Analysts aren't particularly enthused fans of consumer and business technology company HP (NYSE:HPQ) right now, and understandably so. Although recovering, demand for personal computers still seems relatively muted. Printers aren't exactly a red-hot commodity at this point, either.

Maybe Wall Street has committed the same error most individual investors have: presuming the company's tepid results since -- and even before -- its 2015 split with the organization now known as Hewlett Packard Enterprise were a permanent problem, leaving the company no path to back to growth. That's not necessarily the case, though, and given the stock's single-digit earnings multiple, the risk to investors looking to take that shot is minimal.

Activist investor Carl Icahn's new effort to push forward Xerox's (NYSE:XRX) bid to acquire HP could be the nudge needed to draw attention to how undervalued HP is at the moment.(NYSE:HPE)

Reason for hope

Just a few years ago, HP was the market-share leader of the personal computer arena. It's also still the preferred name in printers. Neither market is what it used to be, though. HP's printing division has seen dwindling revenue for three consecutive quarters now, and while personal computer sales are finally on the mend from a lull that first began in 2011, Lenovo Group has taken the lead in that market.

A glimmer of hope has started to shine through. IDC reported in October that PC shipments were up 3% in the third quarter, growing for a second quarter in a row. HP led the charge with a 9.3% year-over-year improvement, inching closer to reclaiming its former spot as the market leader.

A man in an electronics store shopping for a laptop

Image source: Getty Images.

The patch of strength could be a fluke poised to reverse back into a modest downtrend through 2023, according to a separate report from IDC published in September. But, there are some noteworthy nuances about the industry's current results and future headwind. HP's personal computer sales grew faster than any other name last quarter -- far outpacing the rest of the industry's growth -- and the bulk of the demand within the market is being driven by so-called "2-in-1" devices and "ultraslim" options that tend to favor HP's offerings.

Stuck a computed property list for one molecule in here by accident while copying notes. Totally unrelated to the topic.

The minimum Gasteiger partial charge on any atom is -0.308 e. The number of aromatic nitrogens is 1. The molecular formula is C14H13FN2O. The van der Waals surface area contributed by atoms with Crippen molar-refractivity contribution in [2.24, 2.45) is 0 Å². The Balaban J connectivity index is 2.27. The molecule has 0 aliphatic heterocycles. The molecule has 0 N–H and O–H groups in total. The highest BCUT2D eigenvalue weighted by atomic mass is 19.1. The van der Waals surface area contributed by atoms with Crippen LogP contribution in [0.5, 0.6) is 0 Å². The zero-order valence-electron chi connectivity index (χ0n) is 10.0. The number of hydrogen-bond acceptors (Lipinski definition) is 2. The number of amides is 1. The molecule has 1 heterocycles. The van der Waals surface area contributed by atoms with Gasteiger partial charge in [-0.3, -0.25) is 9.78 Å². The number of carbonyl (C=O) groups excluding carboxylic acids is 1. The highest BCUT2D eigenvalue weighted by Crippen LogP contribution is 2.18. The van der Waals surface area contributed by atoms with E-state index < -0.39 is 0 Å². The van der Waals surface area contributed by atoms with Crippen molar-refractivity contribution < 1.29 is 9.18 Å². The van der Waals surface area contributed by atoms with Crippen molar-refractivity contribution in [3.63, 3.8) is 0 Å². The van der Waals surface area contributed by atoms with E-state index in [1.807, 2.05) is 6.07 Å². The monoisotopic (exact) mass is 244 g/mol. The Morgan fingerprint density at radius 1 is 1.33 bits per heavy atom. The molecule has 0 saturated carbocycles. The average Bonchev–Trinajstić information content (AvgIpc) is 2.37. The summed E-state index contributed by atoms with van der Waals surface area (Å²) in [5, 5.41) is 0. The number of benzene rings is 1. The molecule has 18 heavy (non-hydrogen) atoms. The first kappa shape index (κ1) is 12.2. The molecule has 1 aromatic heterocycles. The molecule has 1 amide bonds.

TechRadar, for instance, recently named three HP devices among its top 10 2-in-1 choices for 2019. While it has fewer entries in the ultraslim (ultraportable) category, TechRadar also named HP's Spectre x360 and the Envy x360 among its top recommendations.

Weighed down mostly by doubt

Despite reason for more optimism, the market hasn't been particularly bullish of late. Shares are still down by more than 25% from their October 2018 peak, even with the bounce from this October's low, and the trailing P/E of 7.4 is unusually cheap compared to other technology stocks. Earnings growth of nearly 10% projected for this year and sales and profit stabilization forecasted for next year just haven't compelled investors despite the stock's low cost.

Graphic of HP saes and EPS history, with projected outlook

Data source: Thomson Reuters. Chart by author.

It's difficult to blame them for hesitating. The consensus analyst rating on HPQ right now is barely better than a hold, while the stock's present price of just above $20 is actually a few cents above the consensus target.

Goldman Sachs analyst Rod Hall also made a cogent point about the company when he downgraded its stock to a sell last month, cautioning, "we see significant risk to printing profits as the supplies business continues to deteriorate."

This is a case, however, where a single-digit P/E for a blue chip stock suggests investors (as well as analysts) may have read too much into the rhetoric. Challenges certainly remain, particularly when it comes to printers, but the doubts surrounding the stock are arguably overbaked.

More reward than risk

Merging two struggling organizations operating in the same space into one operation isn't necessarily a recipe for success. Synergies and effective cross-usage of technologies aren't always guaranteed, and it remains to be seen what HP and Xerox could do together that they can't do on their own.

Carl Icahn made a valid point, though, explaining, "I've found over the years that these types of companies that are in shrinking industries tend to decline much more slowly than many market participants may predict." He added that HP could use a little bit of activist involvement.

Somehow, that doesn't seem wrong. HP appears to be on the cusp of a return to meaningful growth. It just needs the right tweak, or new product. Xerox may or may not be that tweak, and the new product that could materialize is anybody's guess. However, if Xerox sees enough potential to show buying interest at HP's present value, perhaps investors would be wise to take the hint. The merger wouldn't even have to happen to firm up the stock's perceived value.